MANY early stars such as the archetypal square-jawed cowboy hero John Wayne have graced the sunny state of Arizona, home to many a cowboy, cactus and the infamous Camelback mountain.

The best way to learn about America’s sunniest metropolis, of course, is to experience it first hand. My recent travels took me on a tour of Arizona’s territorial capitals, exploring their evolution over the last 100 years of statehood.

Arizona is an intriguing place, home to 22 American Indian tribes, with cities and towns waiting to be explored.

My adventures began at Prescott, pronounced ‘Pres-kit’ by the locals, home to the world’s oldest rodeo which began in 1888. The town is very quaint – you can understand why it’s a popular place among retirees who flock here for the all-year warm climate.

To soak up some of Prescott’s western heritage visit The Sharlot Hall Museum, named after its founder Sharlot Mabridth Hall (1870-1943). The museum features exhibits and beautiful gardens, which serve as the setting for numerous public festivals.

In the hub of Precott town is the Elks Opera House, an architectural masterpiece in its own right, having undergone an extensive million dollar refurbishment to restore its Victorian grandeur. With souvenir shops aplenty, authentic cowboy hangouts and museums, it’s a pleasant place to sit back and relax.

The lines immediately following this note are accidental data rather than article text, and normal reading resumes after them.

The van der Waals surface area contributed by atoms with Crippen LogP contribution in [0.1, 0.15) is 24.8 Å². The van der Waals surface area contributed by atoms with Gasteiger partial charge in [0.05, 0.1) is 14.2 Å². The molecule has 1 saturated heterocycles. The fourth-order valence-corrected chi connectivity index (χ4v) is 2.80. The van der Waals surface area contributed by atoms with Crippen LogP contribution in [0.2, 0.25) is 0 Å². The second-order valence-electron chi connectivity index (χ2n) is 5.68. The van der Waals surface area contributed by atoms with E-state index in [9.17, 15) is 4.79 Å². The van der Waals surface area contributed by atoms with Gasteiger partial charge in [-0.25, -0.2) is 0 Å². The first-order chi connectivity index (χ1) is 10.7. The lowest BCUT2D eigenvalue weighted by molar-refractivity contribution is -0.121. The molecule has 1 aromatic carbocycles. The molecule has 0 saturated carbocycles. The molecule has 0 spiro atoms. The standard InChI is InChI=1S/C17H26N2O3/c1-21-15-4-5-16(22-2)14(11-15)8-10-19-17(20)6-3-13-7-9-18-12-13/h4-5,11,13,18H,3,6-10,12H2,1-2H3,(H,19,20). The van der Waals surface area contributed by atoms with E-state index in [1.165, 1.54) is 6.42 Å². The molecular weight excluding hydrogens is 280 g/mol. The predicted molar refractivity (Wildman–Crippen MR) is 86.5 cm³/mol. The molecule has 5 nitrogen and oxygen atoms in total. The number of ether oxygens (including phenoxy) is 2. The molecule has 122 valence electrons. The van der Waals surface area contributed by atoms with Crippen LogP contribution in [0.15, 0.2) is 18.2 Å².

Lunch at The Palace on Whiskey Row is like stepping on to a western movie set with intriguing cowboy memorabilia lining the walls.

You might think that Arizona is an arid moonscape dotted with cacti and other prickly plant life but Prescott is a mile above sea level. To discover more about the area’s unique flora and fauna and the natural bounty Northern Arizona has to offer you have to take to the water at Watson Lake and kayaking is best way to enjoy the breathtaking vistas. If you prefer to keep your feet firmly on the ground, take a stroll around the Highlands Center for Natural History in Prescott, or wander around the Phippen Museum that showcases a collection of cowboy art.

Arizona’s two major metropolises, Greater Phoenix and Metropolitan Tucson, lie in the state’s southern sector, swathed by the rugged beauty of the Sonoran Desert, lush with saguaros and other cacti, and punctuated by several mountain ranges.

Westwood Look resort in Tucson is a plush resort located at the base of the Catalina Mountains. Having undergone a multi-million dollar renovation it now delivers new guest rooms, lobby, meeting spaces, pool area, spa and the Lookout Bar & Grille.

Downtown Tucson is a beautiful metropolis, combining the old with the new. Highlights include the legendary Hotel Congress (a place of ghostly tales), the historic Train Depot, the Presidio Neighborhood, where the elite built their homes in the early 1800s, and the Centre for Creative Photography.

An excellent eatery to pinpoint on your map is El Charro in Old Town Artisans. This authentic family-run Mexican has run since 1922, has evaded prohibition and has been named ‘One of the Country’s Five Best’ by USA Today. You must sample their signature carne seca – beef hung to dry on the rooftops.

To devour fine fare, make a visit to Aracia, Tuscon – located in Gallery Row. Aracia’s contemporary American menu is as eclectic as America itself. Dishes combine a blend of new Latin, Pacific Rim, and regional favourites.

A new dawn, a new day, and today I was heading to the renowned Tanque Verde Guest Ranch in the picturesque Rincon Mountain foothills just east of Tucson.

I was greeted by a handsome horse named Traveller, who took me on a gentle ride up to Tanque Verde’s Old Homestead where a hearty campfire breakfast was prepared by executive head chef Ben.